The Courage of the Commonplace (1913)

by popegrutch

This short, thoughtful film from Vitagraph busts many of our ideas about the Nickelodeon era by proving that it was possible to treat movies as serious “art” before sound, outside of the feature-length format, and even if your name wasn’t D.W. Griffith. While it’s not exactly a happy story, it has an uplifting message about the values of simple people.

The film takes place almost entirely on the confines of a small dirt farm that reeks of poverty and hard work. The star of the film (Mary Charleson), called Mary, seems to have endless chores and tasks to perform. As soon as she finishes one grueling activity, another one rises up in its place. We first see her moving a heavy tub of water when her two younger brothers run up, apparently having hurt themselves. She tends their wounds and we see that they are barefoot. She hauls off the bucket, and the next we see of her, she is hanging laundry to dry, presumably after washing it by hand. She comes into the house to find that her old, tired mother (Loyola O’Connor) needs help setting out the dinner for an entire brood of kids and the aging, wiry father (Charles Bennett). Then Mary’s “frivolous sister” (Myrtle Gonzalez) comes bouncing in. She is, really, the one ray of light in the film, wearing a smile more often than any other character, and also light-colored (if still very simple) dresses.

The next day, several important plot elements are added rapid-fire. First, we see Mary collecting eggs for sale at the market – her source of personal income. We also see the father driving his old horses to plow a field. One of them, “faithful old Dobbin,” has become ill. Finally, we see what Mary is saving up for, she receives a letter informing her of her acceptance to the “Household and Fine Arts School” at a reduced tuition. All of this comes quite rapidly within the first five minutes of the movie, and the rest plays out as you might expect. The “frivolous” sister goes on dates with a boy and goes to the movies, while Mary continues her life of drudgery, now interspersed with daydreams of a relatively idle academic life where she sits on well-trimmed lawns discussing Big Ideas with well-dressed people and plays tennis with boys. Then, on the day she is to leave, the horse dies, which will leave the family ruined. Of course, Mary swallows her dreams and gives the money to her father to buy a new horse.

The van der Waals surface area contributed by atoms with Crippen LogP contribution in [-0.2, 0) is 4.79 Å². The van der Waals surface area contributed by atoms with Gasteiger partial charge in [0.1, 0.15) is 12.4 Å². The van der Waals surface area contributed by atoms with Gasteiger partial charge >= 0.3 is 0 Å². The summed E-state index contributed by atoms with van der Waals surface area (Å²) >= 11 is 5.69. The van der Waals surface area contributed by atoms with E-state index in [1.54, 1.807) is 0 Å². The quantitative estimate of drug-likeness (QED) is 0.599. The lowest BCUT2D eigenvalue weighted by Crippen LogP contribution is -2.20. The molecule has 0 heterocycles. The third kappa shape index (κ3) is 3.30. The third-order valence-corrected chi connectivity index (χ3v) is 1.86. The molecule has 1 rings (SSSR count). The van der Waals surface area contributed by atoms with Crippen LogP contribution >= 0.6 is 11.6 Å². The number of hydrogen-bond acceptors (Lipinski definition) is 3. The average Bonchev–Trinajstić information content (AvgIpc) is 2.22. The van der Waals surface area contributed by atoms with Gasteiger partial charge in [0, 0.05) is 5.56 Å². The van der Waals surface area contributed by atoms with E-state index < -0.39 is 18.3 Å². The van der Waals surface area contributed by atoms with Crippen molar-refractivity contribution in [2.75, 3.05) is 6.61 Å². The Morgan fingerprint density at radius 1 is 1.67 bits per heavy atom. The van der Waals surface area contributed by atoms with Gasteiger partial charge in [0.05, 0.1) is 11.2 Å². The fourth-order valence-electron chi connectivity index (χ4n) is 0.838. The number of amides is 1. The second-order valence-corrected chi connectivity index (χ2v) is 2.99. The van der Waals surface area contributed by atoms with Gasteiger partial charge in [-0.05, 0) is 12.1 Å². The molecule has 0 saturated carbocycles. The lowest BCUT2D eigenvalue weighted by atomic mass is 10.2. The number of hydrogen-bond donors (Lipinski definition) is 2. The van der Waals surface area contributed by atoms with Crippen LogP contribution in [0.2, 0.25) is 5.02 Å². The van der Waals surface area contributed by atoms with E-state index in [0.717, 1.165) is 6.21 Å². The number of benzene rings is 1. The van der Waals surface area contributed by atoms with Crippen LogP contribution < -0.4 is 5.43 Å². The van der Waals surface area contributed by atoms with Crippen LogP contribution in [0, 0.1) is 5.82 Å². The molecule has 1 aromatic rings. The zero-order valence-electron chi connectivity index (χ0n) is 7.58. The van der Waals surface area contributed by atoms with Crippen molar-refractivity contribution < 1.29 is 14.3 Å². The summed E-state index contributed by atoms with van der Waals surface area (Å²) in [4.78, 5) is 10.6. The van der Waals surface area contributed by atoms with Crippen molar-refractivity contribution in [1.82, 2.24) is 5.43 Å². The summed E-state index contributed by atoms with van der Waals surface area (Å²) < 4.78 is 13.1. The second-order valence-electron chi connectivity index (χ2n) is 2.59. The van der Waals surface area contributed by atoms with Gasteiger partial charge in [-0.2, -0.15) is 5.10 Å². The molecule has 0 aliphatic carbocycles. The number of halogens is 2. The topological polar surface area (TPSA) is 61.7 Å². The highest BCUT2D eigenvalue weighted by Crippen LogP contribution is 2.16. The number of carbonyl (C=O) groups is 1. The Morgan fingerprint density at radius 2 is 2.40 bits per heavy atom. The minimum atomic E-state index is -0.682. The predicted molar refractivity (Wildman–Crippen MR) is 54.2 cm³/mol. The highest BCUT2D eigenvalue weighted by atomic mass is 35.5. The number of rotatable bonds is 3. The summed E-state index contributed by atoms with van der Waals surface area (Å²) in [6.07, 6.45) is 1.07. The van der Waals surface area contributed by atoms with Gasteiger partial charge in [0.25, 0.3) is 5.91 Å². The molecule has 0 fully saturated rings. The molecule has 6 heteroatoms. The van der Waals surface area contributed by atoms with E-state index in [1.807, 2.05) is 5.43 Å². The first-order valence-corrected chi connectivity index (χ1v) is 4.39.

That simple summary does not transmit the poignancy or effectiveness of this movie. Its emotional pull didn’t diminish for me on repeat viewings – I started tearing up as soon as Mary’s letter arrived the third time through. It isn’t through any kind of fancy editing or camerawork that this movie becomes powerful, it’s just through its ability to tell a simple story that shows the viewer something old in a new way. That’s not to say that the technical side is a failure, there are adequate edits and occasional close-ups to emphasize the emotional state of the actors, but these work subtly, without being obvious or obtrusive. When they happen, it just “feels right” as if the director knew what would work without having to experiment heavily.

Of course, something like this wouldn’t work without high quality acting, and Mary Charleson provides most of the emotional work the viewer sees. She constantly looks as if she struggles to finish the current task, only to look up immediately to see what else needs to be done. This is in counterpoint to her wistful looks of anticipation regarding her school plans, her plan of escape. The other actors each have a simple archetype to play out – the spoiled sister, the weary mother, the worried yet oblivious father, and all the hungry mouths to feed of the many siblings. But they take their roles seriously, and put real feeling into them. Particularly Gonzalez, whose smile almost lights up the bleakness of the farm, even though we know she doesn’t deserve happiness as much as Mary does. Vitagraph almost seems to scold its audience when the frivolous sister attends a Nickelodeon screening one of their movies, yet who would choose to be Mary rather than the sister?

Director: Rollin S. Sturgeon

Camera: Unknown

Starring: Mary Charleson, Charles Bennett, Loyola O’Connor, Myrtle Gonzalez, Edwin August

Run Time: 13 Min

You can watch it for free: here (no music)

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